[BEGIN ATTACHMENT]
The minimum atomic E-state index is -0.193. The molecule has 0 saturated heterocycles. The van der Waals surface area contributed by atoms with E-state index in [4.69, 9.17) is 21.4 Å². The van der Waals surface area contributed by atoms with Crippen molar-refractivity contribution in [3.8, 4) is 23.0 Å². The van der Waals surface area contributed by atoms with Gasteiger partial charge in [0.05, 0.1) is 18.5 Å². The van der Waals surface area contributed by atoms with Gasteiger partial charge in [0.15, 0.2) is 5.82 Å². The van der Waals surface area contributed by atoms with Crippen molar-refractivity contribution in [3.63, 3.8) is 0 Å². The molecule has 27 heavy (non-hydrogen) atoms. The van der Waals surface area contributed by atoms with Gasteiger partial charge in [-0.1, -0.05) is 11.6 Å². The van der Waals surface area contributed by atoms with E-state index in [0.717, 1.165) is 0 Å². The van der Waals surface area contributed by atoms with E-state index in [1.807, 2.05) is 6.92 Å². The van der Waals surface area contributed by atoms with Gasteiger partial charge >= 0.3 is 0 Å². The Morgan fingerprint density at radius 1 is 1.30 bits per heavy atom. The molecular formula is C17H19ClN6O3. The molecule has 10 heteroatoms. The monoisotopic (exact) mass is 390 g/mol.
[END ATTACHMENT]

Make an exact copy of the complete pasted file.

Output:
The minimum atomic E-state index is -0.193. The molecule has 0 saturated heterocycles. The van der Waals surface area contributed by atoms with E-state index in [4.69, 9.17) is 21.4 Å². The van der Waals surface area contributed by atoms with Crippen molar-refractivity contribution in [3.8, 4) is 23.0 Å². The van der Waals surface area contributed by atoms with Gasteiger partial charge in [0.05, 0.1) is 18.5 Å². The van der Waals surface area contributed by atoms with Gasteiger partial charge in [0.15, 0.2) is 5.82 Å². The van der Waals surface area contributed by atoms with Crippen molar-refractivity contribution in [3.63, 3.8) is 0 Å². The molecule has 27 heavy (non-hydrogen) atoms. The van der Waals surface area contributed by atoms with Gasteiger partial charge in [-0.1, -0.05) is 11.6 Å². The van der Waals surface area contributed by atoms with E-state index in [0.717, 1.165) is 0 Å². The van der Waals surface area contributed by atoms with E-state index in [1.807, 2.05) is 6.92 Å². The van der Waals surface area contributed by atoms with Gasteiger partial charge >= 0.3 is 0 Å². The Morgan fingerprint density at radius 1 is 1.30 bits per heavy atom. The molecular formula is C17H19ClN6O3. The molecule has 10 heteroatoms. The monoisotopic (exact) mass is 390 g/mol.